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SBNet: Sparse Block’s Network for Fast Inference


Conventional deep convolutional neural networks (CNNs) apply convolution operators uniformly in space across all feature maps for hundreds of layers – this incurs a high computational cost for real-time applications. For many problems such as object detection and semantic segmentation, we are able to obtain a low-cost computation mask, either from a priori problem knowledge, or from a low-resolution segmentation network. We show that such computation masks can be used to reduce computation in the high-resolution main network. Variants of sparse activation CNNs have previously been explored on small-scale tasks and showed no degradation in terms of object classification accuracy, but often measured gains in terms of theoretical FLOPs without realizing a practical speed-up when compared to highly optimized dense convolution implementations. In this work, we leverage the sparsity structure of computation masks and propose a novel tiling-based sparse convolution algorithm. We verified the effectiveness of our sparse CNN on LiDAR-based 3D object detection, and we report significant wall-clock speed-ups compared to dense convolution without noticeable loss of accuracy.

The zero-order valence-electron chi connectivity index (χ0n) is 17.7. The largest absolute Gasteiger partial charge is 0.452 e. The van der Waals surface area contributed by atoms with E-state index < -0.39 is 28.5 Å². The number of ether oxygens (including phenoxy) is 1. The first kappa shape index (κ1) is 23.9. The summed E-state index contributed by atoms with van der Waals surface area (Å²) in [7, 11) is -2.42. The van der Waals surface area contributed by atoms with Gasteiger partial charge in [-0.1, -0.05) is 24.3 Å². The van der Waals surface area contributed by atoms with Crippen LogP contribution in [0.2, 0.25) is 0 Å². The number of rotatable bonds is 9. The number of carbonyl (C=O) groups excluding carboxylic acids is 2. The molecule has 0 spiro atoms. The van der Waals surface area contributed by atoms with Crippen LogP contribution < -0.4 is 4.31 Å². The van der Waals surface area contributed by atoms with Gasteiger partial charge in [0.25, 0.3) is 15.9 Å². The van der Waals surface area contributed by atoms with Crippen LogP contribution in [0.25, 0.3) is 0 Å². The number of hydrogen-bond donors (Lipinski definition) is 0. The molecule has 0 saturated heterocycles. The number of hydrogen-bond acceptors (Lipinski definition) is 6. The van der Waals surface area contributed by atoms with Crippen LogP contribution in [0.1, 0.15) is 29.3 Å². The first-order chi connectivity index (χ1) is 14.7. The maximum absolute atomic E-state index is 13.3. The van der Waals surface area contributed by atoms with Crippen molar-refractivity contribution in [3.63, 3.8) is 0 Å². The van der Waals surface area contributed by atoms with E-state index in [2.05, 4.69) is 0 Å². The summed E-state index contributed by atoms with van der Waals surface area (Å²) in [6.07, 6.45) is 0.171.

Mengye Ren, Andrei Pokrovsky, Bin Yang, Raquel Urtasun


CVPR 2018

Full Paper

‘SBNet: Sparse Block’s Network for Fast Inference’ (PDF)

Uber ATG

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Mengye Ren is a research scientist at Uber ATG Toronto. He is also a PhD student in the machine learning group of the Department of Computer Science at the University of Toronto. He studied Engineering Science in his undergrad at the University of Toronto. His research interests are machine learning, neural networks, and computer vision. He is originally from Shanghai, China.
Andrei Pokrovsky is a researcher/engineer at Uber Advanced Technologies Group Toronto.
Bin Yang is a research scientist at Uber ATG Toronto. He's also a PhD student at University of Toronto, supervised by Prof. Raquel Urtasun. His research interest lies in computer vision and deep learning, with a focus on 3D perception in autonomous driving scenario.
Raquel Urtasun is the Chief Scientist for Uber ATG and the Head of Uber ATG Toronto. She is also a Professor at the University of Toronto, a Canada Research Chair in Machine Learning and Computer Vision and a co-founder of the Vector Institute for AI. She is a recipient of an NSERC EWR Steacie Award, an NVIDIA Pioneers of AI Award, a Ministry of Education and Innovation Early Researcher Award, three Google Faculty Research Awards, an Amazon Faculty Research Award, a Connaught New Researcher Award, a Fallona Family Research Award and two Best Paper Runner up Prize awarded CVPR in 2013 and 2017. She was also named Chatelaine 2018 Woman of the year, and 2018 Toronto’s top influencers by Adweek magazine